Performance and Durability of In-Plant Partially Cured GFRP Bent Bars in Steam-Cured Precast Concrete Elements

Glass fiber-reinforced polymer (GFRP) bent bars were used as shear reinforcement for precast/prestressed concrete box beams in Ontario, Canada. Differential scanning calorimetry (DSC) tests performed on the bent GFRP bars revealed a curing ratio varying from 88% to 94% and a glass transition temperature ranging from 63°C to 71°C (lower than the limits of 95% and 100°C, respectively, specified in the CSA S807 FRP-material specifications). This study investigated the consequence of implementing partially cured GFRP bars in constructing steam-cured precast-prestressed concrete bridge box beams. The physical and mechanical properties of the partially cured GFRP bars were evaluated and compared with the properties of GFRP bars postheated at 80°C for 4 h. The durability performance was also assessed by immersing the GFRP bars in alkaline solution at 70°C for 2,200 and 4,300 h. Moreover, scanning electron microscopy (SEM) observations were performed to assess the microstructure of the GFRP bars. The results show that the glass transition temperature, Tg, and interlaminar shear strength were the criteria most affected by the degree of curing. Exposing the bars to steam treatment (as is the case for precast concrete box beams) increased the cure ratio and, consequently, the Tg and interlaminar shear strength of the bars. This was verified by simulating the concrete mix design used in the precast concrete process [including the same water-to-cement ratio (w/c) and aggregate type] and exposing the concrete to the same steam-treatment conditions. The steam treatment promoted the postpolymerization of the GFRP bars, leading to a cure ratio of 98%, which exceeds the limit specified in CSA S807 and enhanced bar properties. The results of this study have been instrumental in developing the new edition of CSA S807 standard incorporating evaluation of the physical, durability, and mechanical properties of bent FRP bars. Moreover, the reported study constitutes a valuable contribution to the state-of-the-practice.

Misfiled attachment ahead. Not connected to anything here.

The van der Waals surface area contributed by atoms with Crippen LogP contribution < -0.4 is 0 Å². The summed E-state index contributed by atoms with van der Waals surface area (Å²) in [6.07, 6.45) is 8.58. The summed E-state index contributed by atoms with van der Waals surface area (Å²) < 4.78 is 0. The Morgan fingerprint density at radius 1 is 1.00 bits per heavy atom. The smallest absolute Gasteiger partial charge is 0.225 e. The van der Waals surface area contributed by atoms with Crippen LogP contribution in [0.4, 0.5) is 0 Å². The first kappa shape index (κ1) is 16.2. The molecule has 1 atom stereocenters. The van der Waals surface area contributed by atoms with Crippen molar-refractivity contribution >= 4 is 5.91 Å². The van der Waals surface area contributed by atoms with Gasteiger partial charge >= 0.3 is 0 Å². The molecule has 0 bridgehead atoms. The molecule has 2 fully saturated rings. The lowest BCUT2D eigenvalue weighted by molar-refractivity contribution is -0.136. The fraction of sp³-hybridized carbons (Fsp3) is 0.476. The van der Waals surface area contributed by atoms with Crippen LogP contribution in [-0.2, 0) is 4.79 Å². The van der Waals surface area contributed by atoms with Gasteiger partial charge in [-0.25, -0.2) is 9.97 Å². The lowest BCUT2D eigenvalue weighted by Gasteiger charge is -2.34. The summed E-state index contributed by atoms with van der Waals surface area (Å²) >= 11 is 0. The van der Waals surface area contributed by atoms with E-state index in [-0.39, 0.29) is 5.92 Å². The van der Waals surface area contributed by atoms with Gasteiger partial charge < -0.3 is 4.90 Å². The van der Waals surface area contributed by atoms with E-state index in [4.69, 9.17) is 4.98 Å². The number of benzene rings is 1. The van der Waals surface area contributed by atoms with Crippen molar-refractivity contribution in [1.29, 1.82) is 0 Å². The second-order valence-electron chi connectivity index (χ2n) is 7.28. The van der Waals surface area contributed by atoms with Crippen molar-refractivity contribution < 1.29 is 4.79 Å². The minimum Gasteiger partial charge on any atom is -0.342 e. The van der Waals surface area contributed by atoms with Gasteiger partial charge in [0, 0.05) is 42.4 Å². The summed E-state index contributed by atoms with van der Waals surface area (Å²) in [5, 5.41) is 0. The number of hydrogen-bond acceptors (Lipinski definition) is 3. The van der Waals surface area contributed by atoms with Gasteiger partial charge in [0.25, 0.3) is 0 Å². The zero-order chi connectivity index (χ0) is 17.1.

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  • Accession Number: 01737492
  • Record Type: Publication
  • Files: TRIS, ASCE
  • Created Date: Apr 21 2020 3:10PM